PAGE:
As I was meditating on the Office of Readings for today, it hit me afresh how wrong the Legion response is, i.e. "Look at all the fruit." This is said in a variety of ways: "But we do a lot of good," or "We sincerely want to serve the Church," or "Regnum Christi is all about good works." Perhaps, and I'd like to think everyone is motivated by their own definition of good. But consider this:
The death of the Lord our God should not be a cause of shame for us; rather, it should be our greatest hope, our greatest glory. In taking upon himself the death that he found in us, he has most faithfully promised to give us life in him, such as we cannot have of ourselves.
He loved us so much that, sinless himself, he suffered for us sinners the punishment we deserved for our sins. How then can he fail to give us the reward we deserve for our righteousness, for he is the source of righteousness? How can he, whose promises are true, fail to reward the saints when he bore the punishment of sinners, though without sin himself?Brethren, let us then fearlessly acknowledge, and even openly proclaim, that Christ was crucified for us; let us confess it, not in fear but in joy, not in shame but in glory.The apostle Paul saw Christ, and extolled his claim to glory. He had many great and inspired things to say about Christ, but he did not say that he boasted in Christ’s wonderful works: in creating the world, since he was God with the Father, or in ruling the world, though he was also a man like us. Rather, he said: Let me not boast except in the cross of our Lord Jesus Christ (from a sermon by Saint Augustine).
And let's look again at the Legion/Regnum Christi response:
- They don't say that they are boasting in God's good works through them, but in their own good works (maybe shorthand for the former, but it's always said this way, which indicates sloppy thinking at best) but even if they claim it's God working through them, that's not something to boast about according to Sts. Paul and Augustine;
- Good works--whether God's or man's--are not the point. We can only cling to the cross and pray that we are saved by the blood of Christ;
- "Consider all the good" seems to be the heighth of self-righteousness--and I know I used that phrase myself when in. For this I am truly sorry.
So we can revisit some quotes on behalf of the Legion to see how they stack up:
For his own mysterious reasons, God chose Fr Maciel as an instrument to found the Legion of Christ and Regnum Christi, and we thank God for the good he did. At the same time, we accept and regret that, given the gravity of his faults, we cannot take his person as a model of Christian or priestly life (Legion Communique of 25 March 2010).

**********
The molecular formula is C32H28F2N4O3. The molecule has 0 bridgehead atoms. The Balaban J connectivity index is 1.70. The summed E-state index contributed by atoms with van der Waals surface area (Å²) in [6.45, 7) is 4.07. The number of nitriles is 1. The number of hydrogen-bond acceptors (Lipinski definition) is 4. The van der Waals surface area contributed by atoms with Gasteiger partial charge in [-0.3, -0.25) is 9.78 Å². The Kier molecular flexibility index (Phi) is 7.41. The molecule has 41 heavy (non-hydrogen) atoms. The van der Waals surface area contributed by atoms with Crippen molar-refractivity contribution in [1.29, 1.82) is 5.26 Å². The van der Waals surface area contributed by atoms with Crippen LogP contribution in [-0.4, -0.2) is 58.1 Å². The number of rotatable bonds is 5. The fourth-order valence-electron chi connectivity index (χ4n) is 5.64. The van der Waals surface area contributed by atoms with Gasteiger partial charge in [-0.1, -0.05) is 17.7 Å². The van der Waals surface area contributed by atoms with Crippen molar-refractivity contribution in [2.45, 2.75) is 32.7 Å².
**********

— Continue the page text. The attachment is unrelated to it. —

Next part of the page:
Love moves us to continue making a reality of the beautiful and fruitful charism that God gave us. Out of love, we seek to make it bear fruit (Fr Alvaro's letter of 25 March, 2010).
Why would these elderly men attack Father Maciel? Who would conspire to allege sexual misconduct against an aging priest who started a fast-growing priestly congregation, the ecclesial movement Regnum Christi, hundreds of schools, 10 universities, and a host of other institutions and apostolates serving the Church? (Fr Owen Kearns boasting about MM's works, as proof of his goodness).
There have been so many questions in my heart - but I can't doubt the call God put on my heart to join Regnum Christi - and I can't doubt what I have seen of the Holy Spirit working through so many good people: priests, Consecrated, and laity. I also don't deny that I am a sinner myself (RC member defending good people in the Movement -- note the awkward wording).
“While we cannot deny that Father Maciel was our founder and did much good,” the letter says, “neither can we deny the reality of what has recently come to light and his grave human failings."
"Along with the severe failings of the founder, and of the probable few who directly or tacitly enabled those failings over the years, please acknowledge the many good and effective works of the Legion and Regnum Christi, and the thousands of religious vocations in them. The Catholic Church needs and wants to maintain those. I trust Pope Benedict to do that" (comment on article about the Legion).
If you thought the Catholic Church was dead, look again! Fr. Maciel is a true son of the Church, faithful to what God asked of him, and -at 83 years old- is still going strong. This book is candid and historically accurate, showing how a 20 year old seminarian was able to found a religious congregation that is one of the fastest growing in the Church today. "You shall know a tree by its fruits;" for anyone who has heard of the work of the Legionaries of Christ, this book is a chance to see the roots (Ed Mulholland's review of Christ is My Life.
Maciel gives a tearful farewell speech to the congregation: “The Legion is said to be a good work, but what is the chance that the Legion, the tree, the branches, and the fruits are good, but I, the trunk, am evil? What sense is there in that?” (10 October 1956).
"I believe so, the congregation of the Legionaries of Christ is a work that, for me as a priest, I see it as coming from God, that has done a great deal of good, and has to continue doing a great deal of good. I have total confidence that it will continue (Alvaro Corcuera in the radio interview above).
Yes, by their fruits you shall know them, but the fruits are secondary -- not the hook on which you justify your existence. "Who are you calling good?" asked our Lord.
When I survey the wondrous cross
On which the Prince of Glory died
My richest gain I count but loss
And pour contempt on all my pride.
Forbid it Lord that I should boast
Save in the death of Christ my God
All the vain things that charm me most
I sacrificed them to His blood.